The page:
How to Navigate the VA Burn Pit Registry

Burn pits were a common waste disposal practice at military sites outside of the U.S. in places like Iraq and Afghanistan.

It was later found that smoke and other emissions contained an unknown mixture of substances that may have short- and long-term health effects for those who served in those locations.

That was especially true for individuals who were exposed for longer periods or those with pre-existing conditions such as asthma or other lung or heart conditions.

After the negative health effects of burn pits became known, the VA established the Airborne Hazards and Open Burn Pit Registry (AHOBPR) in 2014 to help put data to work for Veterans through research about the potential health effects of airborne hazard exposures.

Why is the VA Burn Pit Registry Important?

It’s estimated about 3 million service members were exposed to these hazardous conditions, qualifying them to participate in the VA Burn Pit Registry.  To date, about 300,000 Veterans have signed up to lend their important health information to the registry while strengthening their cases to connect to VA healthcare and other related services.

This collective gathering of data provides much-needed insights into how burn pits affected active duty personnel and how exposure continues to affect Veterans.

Eligibility Criteria for the VA Burn Pit Registry

Under the PACT Act, depending on where and when a Veteran served, they are automatically assumed to have been exposed to burn pit toxins.  That is known as a presumptive condition for burn pit exposure.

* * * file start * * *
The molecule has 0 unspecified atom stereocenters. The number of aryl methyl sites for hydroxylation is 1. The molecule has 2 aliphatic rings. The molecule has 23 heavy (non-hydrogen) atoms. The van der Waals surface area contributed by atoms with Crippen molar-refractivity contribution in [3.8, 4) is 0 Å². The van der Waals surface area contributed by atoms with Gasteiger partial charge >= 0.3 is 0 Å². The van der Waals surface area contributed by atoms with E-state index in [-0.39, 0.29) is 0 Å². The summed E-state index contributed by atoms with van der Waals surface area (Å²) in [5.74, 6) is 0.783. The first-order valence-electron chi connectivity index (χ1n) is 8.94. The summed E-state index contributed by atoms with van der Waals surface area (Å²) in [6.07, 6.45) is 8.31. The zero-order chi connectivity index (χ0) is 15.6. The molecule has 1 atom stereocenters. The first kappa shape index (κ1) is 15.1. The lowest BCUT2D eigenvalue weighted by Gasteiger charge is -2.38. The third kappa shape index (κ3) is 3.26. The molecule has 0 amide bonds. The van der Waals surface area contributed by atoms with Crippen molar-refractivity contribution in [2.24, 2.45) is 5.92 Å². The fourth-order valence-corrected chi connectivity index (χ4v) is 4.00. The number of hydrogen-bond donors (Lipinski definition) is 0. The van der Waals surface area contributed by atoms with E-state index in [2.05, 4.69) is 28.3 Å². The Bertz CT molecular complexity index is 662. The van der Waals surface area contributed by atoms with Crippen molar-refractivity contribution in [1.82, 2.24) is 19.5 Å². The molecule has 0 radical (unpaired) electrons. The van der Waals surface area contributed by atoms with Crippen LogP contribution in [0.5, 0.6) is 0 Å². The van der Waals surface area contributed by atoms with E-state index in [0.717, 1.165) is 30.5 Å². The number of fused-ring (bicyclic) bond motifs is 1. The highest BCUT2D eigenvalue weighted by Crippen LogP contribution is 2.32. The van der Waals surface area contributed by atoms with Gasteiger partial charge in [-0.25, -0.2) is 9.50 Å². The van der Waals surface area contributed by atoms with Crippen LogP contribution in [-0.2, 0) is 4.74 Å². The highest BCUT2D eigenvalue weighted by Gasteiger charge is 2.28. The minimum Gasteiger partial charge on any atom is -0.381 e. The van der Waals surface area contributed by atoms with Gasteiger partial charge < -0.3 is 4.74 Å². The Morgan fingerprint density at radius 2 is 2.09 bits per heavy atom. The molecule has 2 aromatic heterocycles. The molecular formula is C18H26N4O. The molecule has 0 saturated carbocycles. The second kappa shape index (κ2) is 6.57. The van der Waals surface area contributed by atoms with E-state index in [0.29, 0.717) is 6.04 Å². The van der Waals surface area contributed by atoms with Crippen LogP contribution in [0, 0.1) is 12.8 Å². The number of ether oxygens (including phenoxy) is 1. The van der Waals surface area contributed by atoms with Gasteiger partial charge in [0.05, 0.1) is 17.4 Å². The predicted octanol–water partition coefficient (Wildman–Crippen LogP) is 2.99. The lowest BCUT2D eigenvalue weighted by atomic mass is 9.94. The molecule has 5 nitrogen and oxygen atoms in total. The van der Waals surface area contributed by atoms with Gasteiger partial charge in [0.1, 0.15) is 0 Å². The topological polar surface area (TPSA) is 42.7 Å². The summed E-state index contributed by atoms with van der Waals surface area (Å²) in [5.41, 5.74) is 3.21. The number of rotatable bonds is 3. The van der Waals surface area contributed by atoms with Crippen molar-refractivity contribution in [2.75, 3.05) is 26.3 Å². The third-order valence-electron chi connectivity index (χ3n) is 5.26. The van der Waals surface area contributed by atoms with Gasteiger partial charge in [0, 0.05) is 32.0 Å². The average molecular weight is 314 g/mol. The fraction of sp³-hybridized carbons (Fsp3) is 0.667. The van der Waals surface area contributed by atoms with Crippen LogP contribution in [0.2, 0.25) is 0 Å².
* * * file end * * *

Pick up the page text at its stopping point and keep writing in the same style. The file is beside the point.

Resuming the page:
If you are a Veteran who served in any of these locations and periods, the VA has determined that you had exposure to burn pits or other toxins.

On or after September 11, 2001, in any of these locations

  • Afghanistan
  • Djibouti
  • Egypt
  • Jordan
  • Lebanon
  • Syria
  • Uzbekistan
  • Yemen
  • The airspace above any of these locations

On or after August 2, 1990, in any of these locations

  • Bahrain
  • Iraq
  • Kuwait
  • Oman
  • Qatar
  • Saudi Arabia
  • Somalia
  • The United Arab Emirates (UAE)
  • The airspace above any of these locations

Operations and campaigns include Desert Shield and Desert Storm (ODS/S), Iraqi Freedom (OIF), Enduring Freedom (OEF), and New Dawn (OND).

You do not have to have been exposed to specific airborne hazards or have related health concerns to participate in the registry.

While these hazards may have been present in other locations or during other periods, participation in the registry is currently limited to support specific research and public health studies.

It’s essential to note that you don’t have to participate in the registry to receive compensation and benefits or health care from VA.

After a Veteran completes the burn pit registry questionnaire, VA will contact them to schedule a free environmental health evaluation at a local VA medical facility if they choose to go through that step.

One of the critical benefits of a medical evaluation is that the information is used to support research into the health effects of airborne hazards.

This exam cannot negatively impact your VA claim.  In fact, you can save and submit your registry questionnaire and notes from the evaluation to support your claim.